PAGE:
- The Washington Times - Thursday, March 31, 2005

A former high-level D.C. schools official has been charged with plotting global terrorist acts while also struggling to renovate classrooms and rid city schools of asbestos.

Kifah Waed Jayyousi, the former facilities director for D.C. public schools, was ordered held in Detroit yesterday after he was arrested for providing material support to terrorists and plotting acts of terrorism outside the United States.

Mr. Jayyousi was arrested Sunday at Detroit Metro Airport after flying into the U.S. from Amsterdam. A standard computer check showed that Mr. Jayyousi was wanted on a federal warrant issued in Miami.

Carlos B. Castillo, a spokesman for the U.S. Attorney’s Office in the Southern District of Florida, said Mr. Jayyousi was ordered held yesterday but that his lawyers will appeal that decision at a hearing today.

“There was a hearing today, and the court granted the government’s request that Jayyousi be held in detention prior to trial, the basis being a risk of flight,” Mr. Castillo said yesterday. He said there is no timeline for returning Mr. Jayyousi to Miami to face the charges.

Mr. Jayyousi was hired as facilities director for D.C. public schools in July 1999 by Superintendent Arlene Ackerman. He held the position, which oversees capital improvements and maintenance, for more than two years until he was fired in April 2001 by Superintendent Paul L. Vance for “shoddy management.”

According to the criminal complaint unsealed Monday, Mr. Jayyousi was part of a small group of men who “formed a network across North America to fund-raise for and recruit mujahedeen to train and fight in various areas including but not limited to Bosnia, Kosovo, Chechnya, and Somalia.”

Mr. Jayyousi, 43, was charged with conspiring to provide material support and resources for terrorism and conspiracy to kill, kidnap, maim or injure people or damage property in a foreign country.

The first charge carries a maximum penalty of 15 years in prison and a $250,000 fine. The second carries a maximum penalty of 35 years to life in prison.

According to an affidavit in support of the complaint, authorities think Mr. Jayyousi, among others, used the cover of “ostensibly charitable organizations to raise money and recruits for violent jihad.”

Until at least November 1999 — four months after he accepted the position as D.C. schools facilities director — Mr. Jayyousi was transferring money intended for Chechen militants through the Global Relief Foundation, an Islamic charity later deemed a “specially designated terrorist entity,” the affidavit states.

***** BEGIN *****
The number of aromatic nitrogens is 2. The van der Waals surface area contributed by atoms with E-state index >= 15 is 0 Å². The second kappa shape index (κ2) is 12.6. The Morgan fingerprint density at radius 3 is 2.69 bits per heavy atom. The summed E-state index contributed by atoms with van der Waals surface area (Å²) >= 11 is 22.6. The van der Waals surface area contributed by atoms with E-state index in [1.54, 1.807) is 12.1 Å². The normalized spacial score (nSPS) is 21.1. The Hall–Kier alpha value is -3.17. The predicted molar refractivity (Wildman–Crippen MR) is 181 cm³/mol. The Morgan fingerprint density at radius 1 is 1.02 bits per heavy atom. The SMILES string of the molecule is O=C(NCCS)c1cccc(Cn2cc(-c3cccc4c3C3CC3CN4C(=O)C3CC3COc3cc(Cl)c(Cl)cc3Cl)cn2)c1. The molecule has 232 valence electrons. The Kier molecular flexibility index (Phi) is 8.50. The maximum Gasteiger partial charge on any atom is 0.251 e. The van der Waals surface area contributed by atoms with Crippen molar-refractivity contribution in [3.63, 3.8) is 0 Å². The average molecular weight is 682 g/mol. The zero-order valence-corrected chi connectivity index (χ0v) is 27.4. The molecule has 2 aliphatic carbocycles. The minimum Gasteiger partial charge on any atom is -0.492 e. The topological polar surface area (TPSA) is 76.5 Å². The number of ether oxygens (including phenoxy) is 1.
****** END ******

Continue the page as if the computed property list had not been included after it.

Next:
Mr. Jayyousi received mixed reviews during his tenure in the District, some saying he greatly reduced the backlog of repairs to schools, while others said renovation projects went over budget and ran grossly behind schedule.

When Mr. Vance fired Mr. Jayyousi, he said several important systems had not been implemented and cited problems with the management of contractors, which in some cases, put the health and safety of children at risk.

A schools spokeswoman had no comment on the arrest yesterday.

The affidavit says the federal investigation into Mr. Jayyousi began in late 1993. It accuses Mr. Jayyousi, a Jordanian-born naturalized American citizen, of being “active in fund raising for a violent jihad” through a San Diego, Calif.-based organization he founded called the American Islamic Group.

Authorities say Mr. Jayyousi was a follower of Sheik Omar Abdel-Rahman, who in 1995 was convicted with nine others for their involvement in a conspiracy to plant bombs at New York landmarks such as FBI offices and the headquarters of the United Nations.

According to the affidavit, he had several telephone conversations with the imprisoned Rahman to deliver updates of jihad activities.

From April 1994 or earlier through July 1996, Mr. Jayyousi published an Internet newsletter called the Islamic Report. Authorities say he used the newsletter to solicit funds in support of jihad.

In a December 1994 issue, Mr. Jayyousi described Mahmud Abouhalima, one of several co-conspirators convicted for bombing the World Trade Center in 1993, as a “good citizen and a Muslim hero.”

The affidavit states that Mr. Jayyousi had been living in Egypt since 2003. Before working in the District, he held the position of facilities director in the Detroit public school system.

Copyright © 2019 The Washington Times, LLC. Click here for reprint permission.

The Washington Times Comment Policy

The Washington Times welcomes your comments on Spot.im, our third-party provider. Please read our Comment Policy before commenting.


Click to Read More and View Comments

Click to Hide